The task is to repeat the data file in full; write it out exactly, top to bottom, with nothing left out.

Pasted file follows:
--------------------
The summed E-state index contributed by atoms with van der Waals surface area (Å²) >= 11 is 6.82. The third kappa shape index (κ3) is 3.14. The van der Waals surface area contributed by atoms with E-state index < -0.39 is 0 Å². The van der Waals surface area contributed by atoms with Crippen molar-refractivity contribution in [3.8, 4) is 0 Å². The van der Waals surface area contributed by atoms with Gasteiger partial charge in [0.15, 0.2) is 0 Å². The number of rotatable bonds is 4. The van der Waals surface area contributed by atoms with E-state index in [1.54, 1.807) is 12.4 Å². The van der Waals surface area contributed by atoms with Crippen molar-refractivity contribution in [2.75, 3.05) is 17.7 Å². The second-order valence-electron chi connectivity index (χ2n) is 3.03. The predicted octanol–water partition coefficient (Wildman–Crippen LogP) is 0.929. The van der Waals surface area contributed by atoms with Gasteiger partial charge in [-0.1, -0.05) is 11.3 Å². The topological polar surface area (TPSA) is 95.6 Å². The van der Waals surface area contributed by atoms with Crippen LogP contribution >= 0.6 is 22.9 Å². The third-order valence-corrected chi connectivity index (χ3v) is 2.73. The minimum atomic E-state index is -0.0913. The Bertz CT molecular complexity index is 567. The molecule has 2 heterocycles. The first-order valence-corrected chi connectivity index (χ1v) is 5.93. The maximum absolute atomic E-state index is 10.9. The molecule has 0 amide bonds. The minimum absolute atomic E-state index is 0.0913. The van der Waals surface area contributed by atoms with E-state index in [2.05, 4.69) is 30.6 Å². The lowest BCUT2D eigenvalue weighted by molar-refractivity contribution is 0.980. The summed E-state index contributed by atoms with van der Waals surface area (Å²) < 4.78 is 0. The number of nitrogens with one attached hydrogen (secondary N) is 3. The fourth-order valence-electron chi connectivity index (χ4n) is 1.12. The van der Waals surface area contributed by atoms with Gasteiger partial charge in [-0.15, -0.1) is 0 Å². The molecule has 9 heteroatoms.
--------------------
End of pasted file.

The summed E-state index contributed by atoms with van der Waals surface area (Å²) >= 11 is 6.82. The third kappa shape index (κ3) is 3.14. The van der Waals surface area contributed by atoms with E-state index < -0.39 is 0 Å². The van der Waals surface area contributed by atoms with Crippen molar-refractivity contribution in [3.8, 4) is 0 Å². The van der Waals surface area contributed by atoms with Gasteiger partial charge in [0.15, 0.2) is 0 Å². The number of rotatable bonds is 4. The van der Waals surface area contributed by atoms with E-state index in [1.54, 1.807) is 12.4 Å². The van der Waals surface area contributed by atoms with Crippen molar-refractivity contribution in [2.75, 3.05) is 17.7 Å². The second-order valence-electron chi connectivity index (χ2n) is 3.03. The predicted octanol–water partition coefficient (Wildman–Crippen LogP) is 0.929. The van der Waals surface area contributed by atoms with Gasteiger partial charge in [-0.1, -0.05) is 11.3 Å². The topological polar surface area (TPSA) is 95.6 Å². The van der Waals surface area contributed by atoms with Crippen LogP contribution >= 0.6 is 22.9 Å². The third-order valence-corrected chi connectivity index (χ3v) is 2.73. The minimum atomic E-state index is -0.0913. The Bertz CT molecular complexity index is 567. The molecule has 2 heterocycles. The first-order valence-corrected chi connectivity index (χ1v) is 5.93. The maximum absolute atomic E-state index is 10.9. The molecule has 0 amide bonds. The minimum absolute atomic E-state index is 0.0913. The van der Waals surface area contributed by atoms with E-state index in [2.05, 4.69) is 30.6 Å². The lowest BCUT2D eigenvalue weighted by molar-refractivity contribution is 0.980. The summed E-state index contributed by atoms with van der Waals surface area (Å²) < 4.78 is 0. The number of nitrogens with one attached hydrogen (secondary N) is 3. The fourth-order valence-electron chi connectivity index (χ4n) is 1.12. The van der Waals surface area contributed by atoms with Gasteiger partial charge in [-0.15, -0.1) is 0 Å². The molecule has 9 heteroatoms.